The U.S. Civil War (1861 to 1865) did not completely end at Appomattox Courthouse. It is where General Robert E. Lee surrendered to General Ulysses S. Grant on April 9, of 1865. It was the beginning of the end, I suppose. There were several more battles in the west after that.
The courthouse did not play a major role in the surrender, but that is the name of the place. I’ve also read “Appomattox Station” somewhere. It is a very small village, a collection of buildings really. I was amazed that the modern town is a mile or so away and this location has been preserved much like it was a hundred fifty-four years ago.
The visitor information center is in the courthouse. We looked at exhibits and watched a movie about the events leading up to the surrender. There was not so much of a battle as a rush to food supplies for Lee and the effort to cut him off from Grant.
It was interesting to me to learn of Abraham Lincoln’s instructions to General Grant before the anticipated surrender. He wanted the event to be “gentlemanly” (my term) and for the Union forces to be kind to the Confederates. They had even carried a printing press with them to print “paroles” for the Confederate soldiers to carry with them when they left for home. The common soldiers were allowed to keep their rifles and horses, essential for farming life in those days.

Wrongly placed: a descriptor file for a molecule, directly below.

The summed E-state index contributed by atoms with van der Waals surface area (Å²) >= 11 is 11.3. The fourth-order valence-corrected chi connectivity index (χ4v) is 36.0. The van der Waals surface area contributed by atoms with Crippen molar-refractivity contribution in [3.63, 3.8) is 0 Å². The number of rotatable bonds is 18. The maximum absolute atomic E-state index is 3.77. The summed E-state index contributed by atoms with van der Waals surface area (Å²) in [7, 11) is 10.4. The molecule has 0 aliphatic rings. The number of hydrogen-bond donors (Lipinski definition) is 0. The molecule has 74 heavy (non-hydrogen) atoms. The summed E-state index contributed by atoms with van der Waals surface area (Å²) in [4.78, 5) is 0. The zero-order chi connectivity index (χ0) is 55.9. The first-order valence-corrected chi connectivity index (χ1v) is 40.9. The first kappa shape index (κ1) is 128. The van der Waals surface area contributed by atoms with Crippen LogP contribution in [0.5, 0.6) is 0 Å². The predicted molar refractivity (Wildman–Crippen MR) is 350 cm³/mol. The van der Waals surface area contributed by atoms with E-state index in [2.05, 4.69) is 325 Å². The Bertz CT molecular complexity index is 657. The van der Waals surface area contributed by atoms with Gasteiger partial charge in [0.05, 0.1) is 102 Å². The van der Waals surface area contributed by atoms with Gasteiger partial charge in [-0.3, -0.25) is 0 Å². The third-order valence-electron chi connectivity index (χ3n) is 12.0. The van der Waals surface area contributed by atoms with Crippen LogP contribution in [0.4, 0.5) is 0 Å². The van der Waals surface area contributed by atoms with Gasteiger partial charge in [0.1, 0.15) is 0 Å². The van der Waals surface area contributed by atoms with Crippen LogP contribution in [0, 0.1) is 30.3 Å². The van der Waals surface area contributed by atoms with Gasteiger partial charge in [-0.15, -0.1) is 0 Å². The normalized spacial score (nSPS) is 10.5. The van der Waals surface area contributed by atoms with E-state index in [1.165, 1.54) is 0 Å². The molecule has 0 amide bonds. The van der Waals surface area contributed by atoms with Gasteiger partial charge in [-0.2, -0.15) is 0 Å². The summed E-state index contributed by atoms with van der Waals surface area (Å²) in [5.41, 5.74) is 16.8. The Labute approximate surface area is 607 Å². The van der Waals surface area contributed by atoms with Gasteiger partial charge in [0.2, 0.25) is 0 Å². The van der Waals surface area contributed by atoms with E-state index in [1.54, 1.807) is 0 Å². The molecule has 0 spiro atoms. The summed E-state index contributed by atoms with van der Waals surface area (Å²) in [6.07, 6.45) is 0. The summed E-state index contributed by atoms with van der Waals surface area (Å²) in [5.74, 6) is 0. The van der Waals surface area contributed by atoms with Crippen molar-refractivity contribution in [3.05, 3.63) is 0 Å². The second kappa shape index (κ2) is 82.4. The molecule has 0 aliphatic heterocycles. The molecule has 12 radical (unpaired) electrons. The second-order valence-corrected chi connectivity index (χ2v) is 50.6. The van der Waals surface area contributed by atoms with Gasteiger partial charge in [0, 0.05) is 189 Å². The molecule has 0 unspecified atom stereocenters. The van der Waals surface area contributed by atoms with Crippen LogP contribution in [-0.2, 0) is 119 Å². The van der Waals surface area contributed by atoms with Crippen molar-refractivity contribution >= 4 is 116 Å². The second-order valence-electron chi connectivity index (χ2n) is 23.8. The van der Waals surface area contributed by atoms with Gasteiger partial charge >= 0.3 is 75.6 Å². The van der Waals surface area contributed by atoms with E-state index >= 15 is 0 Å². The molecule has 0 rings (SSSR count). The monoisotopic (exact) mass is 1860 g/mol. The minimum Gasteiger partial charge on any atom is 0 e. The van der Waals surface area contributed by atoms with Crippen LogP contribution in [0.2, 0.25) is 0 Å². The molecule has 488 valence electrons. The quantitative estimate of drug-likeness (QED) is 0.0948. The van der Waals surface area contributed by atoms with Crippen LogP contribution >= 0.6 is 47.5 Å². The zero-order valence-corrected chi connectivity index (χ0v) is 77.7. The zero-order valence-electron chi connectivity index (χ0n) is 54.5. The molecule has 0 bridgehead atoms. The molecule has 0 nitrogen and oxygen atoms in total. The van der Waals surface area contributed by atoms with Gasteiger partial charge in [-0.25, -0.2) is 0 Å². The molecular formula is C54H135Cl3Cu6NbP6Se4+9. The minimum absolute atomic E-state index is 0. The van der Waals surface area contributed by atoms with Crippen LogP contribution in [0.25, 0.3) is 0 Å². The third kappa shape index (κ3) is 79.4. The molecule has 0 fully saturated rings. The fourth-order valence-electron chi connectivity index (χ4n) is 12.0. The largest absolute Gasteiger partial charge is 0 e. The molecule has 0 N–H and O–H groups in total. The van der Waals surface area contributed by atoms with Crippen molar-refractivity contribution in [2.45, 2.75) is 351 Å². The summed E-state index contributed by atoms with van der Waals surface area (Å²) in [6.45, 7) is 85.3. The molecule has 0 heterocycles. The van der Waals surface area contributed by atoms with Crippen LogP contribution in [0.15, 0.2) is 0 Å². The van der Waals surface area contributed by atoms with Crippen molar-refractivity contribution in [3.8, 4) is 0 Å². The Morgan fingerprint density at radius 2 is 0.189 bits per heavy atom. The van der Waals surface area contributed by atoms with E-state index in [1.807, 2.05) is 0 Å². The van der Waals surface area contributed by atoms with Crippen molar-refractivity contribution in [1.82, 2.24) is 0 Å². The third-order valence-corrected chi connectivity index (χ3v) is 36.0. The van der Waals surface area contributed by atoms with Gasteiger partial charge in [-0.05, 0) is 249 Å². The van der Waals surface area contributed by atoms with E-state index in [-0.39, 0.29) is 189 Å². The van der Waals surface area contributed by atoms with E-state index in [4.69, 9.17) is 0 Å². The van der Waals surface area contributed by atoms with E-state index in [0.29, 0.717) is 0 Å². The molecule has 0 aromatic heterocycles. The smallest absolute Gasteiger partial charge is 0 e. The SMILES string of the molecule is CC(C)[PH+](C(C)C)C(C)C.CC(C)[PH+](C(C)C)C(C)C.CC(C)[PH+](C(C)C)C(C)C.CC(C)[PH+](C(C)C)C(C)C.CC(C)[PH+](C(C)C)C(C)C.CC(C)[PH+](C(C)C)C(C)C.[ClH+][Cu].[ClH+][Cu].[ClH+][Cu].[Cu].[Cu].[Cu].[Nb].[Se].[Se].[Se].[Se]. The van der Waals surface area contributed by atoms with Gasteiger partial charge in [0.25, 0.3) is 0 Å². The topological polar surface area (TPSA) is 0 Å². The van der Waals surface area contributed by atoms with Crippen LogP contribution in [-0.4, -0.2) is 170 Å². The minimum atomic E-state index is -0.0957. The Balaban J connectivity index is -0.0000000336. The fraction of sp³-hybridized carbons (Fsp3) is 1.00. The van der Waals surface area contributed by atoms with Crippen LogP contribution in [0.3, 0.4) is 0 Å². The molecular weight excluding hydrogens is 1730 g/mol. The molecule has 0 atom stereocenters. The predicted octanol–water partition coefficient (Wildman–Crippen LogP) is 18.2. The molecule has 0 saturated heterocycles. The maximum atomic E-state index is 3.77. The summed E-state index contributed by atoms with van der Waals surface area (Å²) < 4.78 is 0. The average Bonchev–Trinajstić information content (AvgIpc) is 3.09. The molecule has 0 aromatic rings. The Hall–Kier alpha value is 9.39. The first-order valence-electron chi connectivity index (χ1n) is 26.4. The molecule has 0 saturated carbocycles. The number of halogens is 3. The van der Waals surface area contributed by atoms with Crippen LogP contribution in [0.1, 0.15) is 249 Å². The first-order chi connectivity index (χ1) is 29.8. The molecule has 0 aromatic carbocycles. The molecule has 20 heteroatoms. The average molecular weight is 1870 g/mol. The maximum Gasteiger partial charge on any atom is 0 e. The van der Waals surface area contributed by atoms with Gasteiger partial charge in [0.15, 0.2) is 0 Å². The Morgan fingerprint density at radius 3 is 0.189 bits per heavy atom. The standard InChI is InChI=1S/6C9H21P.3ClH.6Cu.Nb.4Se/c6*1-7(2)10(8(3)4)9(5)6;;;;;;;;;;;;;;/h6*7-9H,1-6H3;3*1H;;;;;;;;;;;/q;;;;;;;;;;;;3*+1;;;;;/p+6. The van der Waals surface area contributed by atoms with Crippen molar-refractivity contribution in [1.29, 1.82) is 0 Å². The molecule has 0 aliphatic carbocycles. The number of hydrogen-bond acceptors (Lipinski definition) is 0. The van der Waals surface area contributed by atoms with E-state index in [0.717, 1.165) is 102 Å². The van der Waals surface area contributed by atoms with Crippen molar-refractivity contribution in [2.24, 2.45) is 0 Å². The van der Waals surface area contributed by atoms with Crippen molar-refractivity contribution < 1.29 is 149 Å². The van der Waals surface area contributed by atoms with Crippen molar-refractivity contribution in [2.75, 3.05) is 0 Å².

Our next stop was Clover Hill Tavern where some young soldiers and a newspaperman were sitting on the front porch.
The Union soldier told us about the events and deferred often to the Confederate soldier who lived in the village.
We stepped inside the tavern for a look around. Another young man was printing paroles for the freed Confederate soldiers to carry with them on their way home. I forgot to keep a copy as a souvenir.
We arrived late in the day and did not have time to look at everything, so we headed directly to the McLean House, where the actual surrender took place.
I guess this room is the parlor (left side). Only a few items in the house are original, but General Lee sat at a table similar to this one, according to drawings, paintings, and records of the meeting.
General Grant sat to the right of the fireplace at a simple wooden table. His boots were muddy. General Lee was dress splendidly.
The rest of the house was furnished with period pieces.